QUIST: In the areas close to the gas flares, medical staff report treating patients with all sorts of illnesses they believe are related to the flames - bronchial, chest, rheumatic and eye problems, among others. Some are referred to the general hospital here at Ebocha-Egbema, which is being completely refurbished.
(SOUNDBITE OF HAMMERING)
QUIST: The senior nursing officer here, Anthonia Chioma Ike, doesn't come from this part of Nigeria. But after eight years living and working in the vicinity of the gas flares, she's furious about what's going on.
MONTAGNE: I don't feel fine. I don't feel fine. I don't feel fine. I don't feel fine. I feel afraid. I feel that something might happen one day that will cause the disaster in the community.
QUIST: Like what?
MONTAGNE: Like fire. Like people around that area always come here complaining that they are having internal heat. And they say that they don't sleep because of the noise of that place. From here, you'll be hearing the noise. Hearing the noise.
(SOUNDBITE OF IMITATING NOISE)
MONTAGNE: Like that. The hiss. Yes. Every time...
(SOUNDBITE OF IMITATING NOISE)
MONTAGNE: Like when the winds are coming.
(SOUNDBITE OF IMITATING WIND NOISE)
MONTAGNE: Like that or the...
(SOUNDBITE OF IMITATING NOISE)
MONTAGNE: As if something is falling from up - from high, because every time it seems that the house and everything will just explode.
QUIST: Anthony Adegbulugbe, from Ile-Ife University's Center for Energy and Development, is an expert for the Nigerian government.
INSKEEP: What's important now is that the rate at which the gas flaring is going down shows that the policy is working.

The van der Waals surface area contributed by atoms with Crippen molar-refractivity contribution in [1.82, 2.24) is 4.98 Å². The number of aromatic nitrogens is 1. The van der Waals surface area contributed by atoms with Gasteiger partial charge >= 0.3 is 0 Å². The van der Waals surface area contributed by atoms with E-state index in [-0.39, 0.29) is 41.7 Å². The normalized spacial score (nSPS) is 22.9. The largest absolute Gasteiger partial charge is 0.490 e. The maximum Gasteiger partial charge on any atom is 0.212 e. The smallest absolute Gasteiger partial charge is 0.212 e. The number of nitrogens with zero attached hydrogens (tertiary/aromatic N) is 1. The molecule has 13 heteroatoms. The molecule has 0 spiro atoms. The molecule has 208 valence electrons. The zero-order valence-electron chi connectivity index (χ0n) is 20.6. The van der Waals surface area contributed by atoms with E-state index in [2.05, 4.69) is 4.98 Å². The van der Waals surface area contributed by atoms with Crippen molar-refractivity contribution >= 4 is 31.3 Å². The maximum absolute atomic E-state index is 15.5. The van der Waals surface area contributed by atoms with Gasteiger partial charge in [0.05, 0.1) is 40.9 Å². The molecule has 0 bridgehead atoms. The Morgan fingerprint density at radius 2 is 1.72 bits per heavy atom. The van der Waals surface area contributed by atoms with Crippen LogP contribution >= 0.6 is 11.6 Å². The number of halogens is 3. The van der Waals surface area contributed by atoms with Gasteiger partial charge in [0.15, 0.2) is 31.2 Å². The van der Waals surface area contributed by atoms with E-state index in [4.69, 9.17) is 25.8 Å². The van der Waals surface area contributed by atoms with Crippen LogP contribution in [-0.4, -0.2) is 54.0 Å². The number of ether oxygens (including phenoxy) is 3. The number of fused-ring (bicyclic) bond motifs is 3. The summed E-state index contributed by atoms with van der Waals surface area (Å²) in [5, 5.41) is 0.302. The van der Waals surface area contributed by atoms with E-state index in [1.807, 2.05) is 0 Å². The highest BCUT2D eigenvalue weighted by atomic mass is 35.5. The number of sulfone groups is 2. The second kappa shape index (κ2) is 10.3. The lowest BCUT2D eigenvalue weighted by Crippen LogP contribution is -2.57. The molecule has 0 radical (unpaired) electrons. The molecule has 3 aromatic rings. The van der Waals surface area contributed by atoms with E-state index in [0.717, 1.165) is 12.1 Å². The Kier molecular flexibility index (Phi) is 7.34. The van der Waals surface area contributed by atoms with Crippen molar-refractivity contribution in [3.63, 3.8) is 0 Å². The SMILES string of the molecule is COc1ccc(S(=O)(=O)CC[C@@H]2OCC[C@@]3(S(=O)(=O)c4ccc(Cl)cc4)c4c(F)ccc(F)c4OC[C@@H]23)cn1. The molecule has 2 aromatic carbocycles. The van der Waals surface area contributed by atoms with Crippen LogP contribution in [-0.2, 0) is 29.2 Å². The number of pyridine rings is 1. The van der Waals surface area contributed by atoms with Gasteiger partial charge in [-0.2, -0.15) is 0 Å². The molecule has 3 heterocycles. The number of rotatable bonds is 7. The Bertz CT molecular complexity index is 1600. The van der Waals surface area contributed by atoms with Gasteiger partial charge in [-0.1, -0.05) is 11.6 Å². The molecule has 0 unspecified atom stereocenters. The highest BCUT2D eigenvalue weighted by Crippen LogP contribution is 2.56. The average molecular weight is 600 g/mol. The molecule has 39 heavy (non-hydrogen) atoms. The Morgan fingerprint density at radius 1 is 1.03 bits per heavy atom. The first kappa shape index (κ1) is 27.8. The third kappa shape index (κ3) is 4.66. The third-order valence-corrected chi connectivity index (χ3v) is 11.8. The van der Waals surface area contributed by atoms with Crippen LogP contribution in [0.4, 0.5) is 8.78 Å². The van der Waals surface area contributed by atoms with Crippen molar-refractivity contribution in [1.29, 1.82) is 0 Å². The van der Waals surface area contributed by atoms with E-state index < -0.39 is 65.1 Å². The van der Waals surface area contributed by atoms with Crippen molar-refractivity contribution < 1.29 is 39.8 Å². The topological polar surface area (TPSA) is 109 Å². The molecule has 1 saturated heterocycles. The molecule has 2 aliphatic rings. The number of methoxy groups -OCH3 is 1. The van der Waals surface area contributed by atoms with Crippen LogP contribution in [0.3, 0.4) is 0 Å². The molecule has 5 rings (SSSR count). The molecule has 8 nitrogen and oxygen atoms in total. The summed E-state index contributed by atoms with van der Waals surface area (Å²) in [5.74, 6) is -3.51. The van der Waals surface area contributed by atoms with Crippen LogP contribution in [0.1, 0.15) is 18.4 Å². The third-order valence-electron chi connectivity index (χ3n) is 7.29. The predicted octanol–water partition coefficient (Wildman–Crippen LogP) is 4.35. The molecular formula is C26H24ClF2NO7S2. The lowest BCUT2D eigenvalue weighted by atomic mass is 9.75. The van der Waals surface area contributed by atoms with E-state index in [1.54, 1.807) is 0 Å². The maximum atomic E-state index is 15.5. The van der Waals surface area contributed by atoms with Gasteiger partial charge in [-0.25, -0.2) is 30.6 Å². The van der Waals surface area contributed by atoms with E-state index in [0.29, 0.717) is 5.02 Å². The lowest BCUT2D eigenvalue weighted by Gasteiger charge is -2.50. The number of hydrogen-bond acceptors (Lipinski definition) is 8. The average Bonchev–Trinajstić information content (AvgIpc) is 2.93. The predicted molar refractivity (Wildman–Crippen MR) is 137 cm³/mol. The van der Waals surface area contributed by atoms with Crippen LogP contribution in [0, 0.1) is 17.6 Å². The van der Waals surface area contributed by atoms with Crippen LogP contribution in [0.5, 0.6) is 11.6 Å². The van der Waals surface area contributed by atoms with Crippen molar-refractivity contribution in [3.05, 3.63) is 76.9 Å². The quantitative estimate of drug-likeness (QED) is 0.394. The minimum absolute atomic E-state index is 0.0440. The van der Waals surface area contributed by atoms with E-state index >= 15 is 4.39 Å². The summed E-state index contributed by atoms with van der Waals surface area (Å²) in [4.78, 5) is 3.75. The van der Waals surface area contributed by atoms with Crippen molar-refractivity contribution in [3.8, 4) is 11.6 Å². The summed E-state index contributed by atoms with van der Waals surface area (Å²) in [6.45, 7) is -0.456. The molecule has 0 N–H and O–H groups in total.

QUIST: Efforts to reduce gas flaring are producing results, says Chris Elvidge over at the National Oceanic and Atmospheric Administration in Boulder, Colorado.
D: Nigeria has brought their gas flaring down from the mid-1990s. So Nigeria is actually one of the few countries in the world where gas flaring has been reduced, but there's still a lot of it.
QUIST: The Nigerian government acknowledges that the oil industry still flares enough to power a good portion of Africa for an entire year. But while there's a local market for the natural gas vented during oil production, it's less profitable than crude oil. Critics like the Niger Delta environmental lawyer and campaigner, Oronto Douglas, warn that not enough is being done to put out flares or save gas that could be harvested and used within Nigeria.
MONTAGNE: This is a monumental waste of our natural resources. The resources are simply wasted.
QUIST: Chief Okene in Ebocha-Egbema just wants change. Tapping on the badly rusted and eroded tin roof over his home - acid rain, he tells us - he leads us behind the house as rain pours down to show us the stump of what was a precious coconut tree.
MONTAGNE: This died about four years ago. But the point I'm making is that this coconut is supposed to remain at least 50 years before dying, but the burning gas have made it to die under 10 years. It's the effect of the flare.
QUIST: Ofeibea Quist-Arcton, NPR News, Ebocha-Egbema, Nigeria.